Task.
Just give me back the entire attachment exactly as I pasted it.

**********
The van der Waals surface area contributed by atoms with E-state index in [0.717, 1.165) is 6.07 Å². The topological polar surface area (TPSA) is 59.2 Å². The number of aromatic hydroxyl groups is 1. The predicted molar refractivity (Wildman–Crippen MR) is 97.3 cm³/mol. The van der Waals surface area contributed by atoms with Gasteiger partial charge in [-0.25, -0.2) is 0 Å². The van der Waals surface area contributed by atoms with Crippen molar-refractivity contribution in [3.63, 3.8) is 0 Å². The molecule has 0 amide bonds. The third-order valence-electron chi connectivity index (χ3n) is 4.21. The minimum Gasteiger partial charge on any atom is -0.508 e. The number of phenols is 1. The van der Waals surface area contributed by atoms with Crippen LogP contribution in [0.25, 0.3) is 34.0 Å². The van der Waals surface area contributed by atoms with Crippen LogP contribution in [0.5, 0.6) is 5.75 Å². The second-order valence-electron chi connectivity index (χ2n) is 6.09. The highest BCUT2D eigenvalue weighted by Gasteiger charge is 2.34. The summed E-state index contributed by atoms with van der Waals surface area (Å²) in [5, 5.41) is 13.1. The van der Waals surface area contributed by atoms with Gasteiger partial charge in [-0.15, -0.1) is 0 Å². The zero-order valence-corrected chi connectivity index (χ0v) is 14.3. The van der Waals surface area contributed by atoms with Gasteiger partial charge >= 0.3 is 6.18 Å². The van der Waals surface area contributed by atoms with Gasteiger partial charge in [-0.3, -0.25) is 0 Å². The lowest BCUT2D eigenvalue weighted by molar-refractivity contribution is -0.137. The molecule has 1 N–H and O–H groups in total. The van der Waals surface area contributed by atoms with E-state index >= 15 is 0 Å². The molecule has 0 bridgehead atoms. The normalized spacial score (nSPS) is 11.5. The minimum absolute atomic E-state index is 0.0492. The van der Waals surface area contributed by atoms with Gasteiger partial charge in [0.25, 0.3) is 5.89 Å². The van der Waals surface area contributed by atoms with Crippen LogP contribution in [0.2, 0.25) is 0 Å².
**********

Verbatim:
The van der Waals surface area contributed by atoms with E-state index in [0.717, 1.165) is 6.07 Å². The topological polar surface area (TPSA) is 59.2 Å². The number of aromatic hydroxyl groups is 1. The predicted molar refractivity (Wildman–Crippen MR) is 97.3 cm³/mol. The van der Waals surface area contributed by atoms with Gasteiger partial charge in [-0.25, -0.2) is 0 Å². The van der Waals surface area contributed by atoms with Crippen molar-refractivity contribution in [3.63, 3.8) is 0 Å². The molecule has 0 amide bonds. The third-order valence-electron chi connectivity index (χ3n) is 4.21. The minimum Gasteiger partial charge on any atom is -0.508 e. The number of phenols is 1. The van der Waals surface area contributed by atoms with Crippen LogP contribution in [0.25, 0.3) is 34.0 Å². The van der Waals surface area contributed by atoms with Crippen LogP contribution in [0.5, 0.6) is 5.75 Å². The second-order valence-electron chi connectivity index (χ2n) is 6.09. The highest BCUT2D eigenvalue weighted by Gasteiger charge is 2.34. The summed E-state index contributed by atoms with van der Waals surface area (Å²) in [5, 5.41) is 13.1. The van der Waals surface area contributed by atoms with Gasteiger partial charge in [-0.15, -0.1) is 0 Å². The zero-order valence-corrected chi connectivity index (χ0v) is 14.3. The van der Waals surface area contributed by atoms with Gasteiger partial charge >= 0.3 is 6.18 Å². The van der Waals surface area contributed by atoms with Gasteiger partial charge in [-0.3, -0.25) is 0 Å². The lowest BCUT2D eigenvalue weighted by molar-refractivity contribution is -0.137. The molecule has 1 N–H and O–H groups in total. The van der Waals surface area contributed by atoms with E-state index >= 15 is 0 Å². The molecule has 0 bridgehead atoms. The normalized spacial score (nSPS) is 11.5. The minimum absolute atomic E-state index is 0.0492. The van der Waals surface area contributed by atoms with Gasteiger partial charge in [0.25, 0.3) is 5.89 Å². The van der Waals surface area contributed by atoms with Crippen LogP contribution in [0.2, 0.25) is 0 Å².